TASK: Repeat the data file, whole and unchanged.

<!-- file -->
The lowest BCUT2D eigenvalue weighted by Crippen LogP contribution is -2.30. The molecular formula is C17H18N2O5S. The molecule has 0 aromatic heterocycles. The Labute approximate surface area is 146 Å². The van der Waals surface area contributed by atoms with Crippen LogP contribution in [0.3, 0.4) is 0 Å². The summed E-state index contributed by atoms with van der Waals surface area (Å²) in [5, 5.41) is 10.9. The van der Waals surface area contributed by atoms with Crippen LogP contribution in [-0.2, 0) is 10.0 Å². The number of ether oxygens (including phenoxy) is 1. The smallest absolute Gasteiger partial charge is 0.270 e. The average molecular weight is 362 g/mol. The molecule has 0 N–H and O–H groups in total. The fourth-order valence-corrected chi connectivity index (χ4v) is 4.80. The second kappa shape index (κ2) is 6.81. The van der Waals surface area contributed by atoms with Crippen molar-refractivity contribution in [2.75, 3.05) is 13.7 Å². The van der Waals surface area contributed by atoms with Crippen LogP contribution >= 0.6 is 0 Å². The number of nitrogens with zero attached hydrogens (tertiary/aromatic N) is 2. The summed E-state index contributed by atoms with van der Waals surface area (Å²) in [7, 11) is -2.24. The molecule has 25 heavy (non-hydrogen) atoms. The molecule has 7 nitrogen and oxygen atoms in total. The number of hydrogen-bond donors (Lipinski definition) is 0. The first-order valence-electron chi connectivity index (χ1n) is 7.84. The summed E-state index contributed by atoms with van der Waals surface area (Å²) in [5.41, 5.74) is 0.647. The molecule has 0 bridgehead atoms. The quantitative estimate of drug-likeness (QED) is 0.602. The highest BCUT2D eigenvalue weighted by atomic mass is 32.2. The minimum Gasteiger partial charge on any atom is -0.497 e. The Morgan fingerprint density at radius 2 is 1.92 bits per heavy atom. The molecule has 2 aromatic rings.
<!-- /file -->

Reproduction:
The lowest BCUT2D eigenvalue weighted by Crippen LogP contribution is -2.30. The molecular formula is C17H18N2O5S. The molecule has 0 aromatic heterocycles. The Labute approximate surface area is 146 Å². The van der Waals surface area contributed by atoms with Crippen LogP contribution in [0.3, 0.4) is 0 Å². The summed E-state index contributed by atoms with van der Waals surface area (Å²) in [5, 5.41) is 10.9. The van der Waals surface area contributed by atoms with Crippen LogP contribution in [-0.2, 0) is 10.0 Å². The number of ether oxygens (including phenoxy) is 1. The smallest absolute Gasteiger partial charge is 0.270 e. The average molecular weight is 362 g/mol. The molecule has 0 N–H and O–H groups in total. The fourth-order valence-corrected chi connectivity index (χ4v) is 4.80. The second kappa shape index (κ2) is 6.81. The van der Waals surface area contributed by atoms with Crippen molar-refractivity contribution in [2.75, 3.05) is 13.7 Å². The van der Waals surface area contributed by atoms with Crippen LogP contribution >= 0.6 is 0 Å². The number of nitrogens with zero attached hydrogens (tertiary/aromatic N) is 2. The summed E-state index contributed by atoms with van der Waals surface area (Å²) in [7, 11) is -2.24. The molecule has 25 heavy (non-hydrogen) atoms. The molecule has 7 nitrogen and oxygen atoms in total. The number of hydrogen-bond donors (Lipinski definition) is 0. The first-order valence-electron chi connectivity index (χ1n) is 7.84. The summed E-state index contributed by atoms with van der Waals surface area (Å²) in [5.41, 5.74) is 0.647. The molecule has 0 bridgehead atoms. The quantitative estimate of drug-likeness (QED) is 0.602. The highest BCUT2D eigenvalue weighted by atomic mass is 32.2. The minimum Gasteiger partial charge on any atom is -0.497 e. The Morgan fingerprint density at radius 2 is 1.92 bits per heavy atom. The molecule has 2 aromatic rings.